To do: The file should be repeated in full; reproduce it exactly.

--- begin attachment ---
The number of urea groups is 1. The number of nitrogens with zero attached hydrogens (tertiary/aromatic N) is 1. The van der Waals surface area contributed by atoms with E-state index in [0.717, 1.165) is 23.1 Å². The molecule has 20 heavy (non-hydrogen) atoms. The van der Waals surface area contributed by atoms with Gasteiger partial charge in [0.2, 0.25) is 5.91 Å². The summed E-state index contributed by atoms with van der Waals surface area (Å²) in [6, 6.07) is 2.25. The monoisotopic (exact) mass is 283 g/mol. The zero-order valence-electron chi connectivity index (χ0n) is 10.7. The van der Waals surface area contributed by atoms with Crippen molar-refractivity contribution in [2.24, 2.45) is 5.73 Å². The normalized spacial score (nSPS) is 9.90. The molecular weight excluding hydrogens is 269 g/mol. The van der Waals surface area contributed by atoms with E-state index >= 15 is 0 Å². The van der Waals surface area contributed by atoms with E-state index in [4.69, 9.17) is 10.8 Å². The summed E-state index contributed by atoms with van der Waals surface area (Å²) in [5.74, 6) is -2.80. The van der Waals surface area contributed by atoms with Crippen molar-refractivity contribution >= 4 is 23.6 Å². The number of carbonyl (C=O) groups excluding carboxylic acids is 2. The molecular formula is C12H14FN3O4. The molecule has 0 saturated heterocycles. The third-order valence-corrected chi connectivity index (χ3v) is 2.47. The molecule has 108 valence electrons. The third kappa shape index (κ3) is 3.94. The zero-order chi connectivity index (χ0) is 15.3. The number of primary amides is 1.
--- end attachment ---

The number of urea groups is 1. The number of nitrogens with zero attached hydrogens (tertiary/aromatic N) is 1. The van der Waals surface area contributed by atoms with E-state index in [0.717, 1.165) is 23.1 Å². The molecule has 20 heavy (non-hydrogen) atoms. The van der Waals surface area contributed by atoms with Gasteiger partial charge in [0.2, 0.25) is 5.91 Å². The summed E-state index contributed by atoms with van der Waals surface area (Å²) in [6, 6.07) is 2.25. The monoisotopic (exact) mass is 283 g/mol. The zero-order valence-electron chi connectivity index (χ0n) is 10.7. The van der Waals surface area contributed by atoms with Crippen molar-refractivity contribution in [2.24, 2.45) is 5.73 Å². The normalized spacial score (nSPS) is 9.90. The molecular weight excluding hydrogens is 269 g/mol. The van der Waals surface area contributed by atoms with E-state index >= 15 is 0 Å². The van der Waals surface area contributed by atoms with E-state index in [4.69, 9.17) is 10.8 Å². The summed E-state index contributed by atoms with van der Waals surface area (Å²) in [5.74, 6) is -2.80. The van der Waals surface area contributed by atoms with Crippen molar-refractivity contribution >= 4 is 23.6 Å². The number of carbonyl (C=O) groups excluding carboxylic acids is 2. The molecular formula is C12H14FN3O4. The molecule has 0 saturated heterocycles. The third-order valence-corrected chi connectivity index (χ3v) is 2.47. The molecule has 108 valence electrons. The third kappa shape index (κ3) is 3.94. The zero-order chi connectivity index (χ0) is 15.3. The number of primary amides is 1.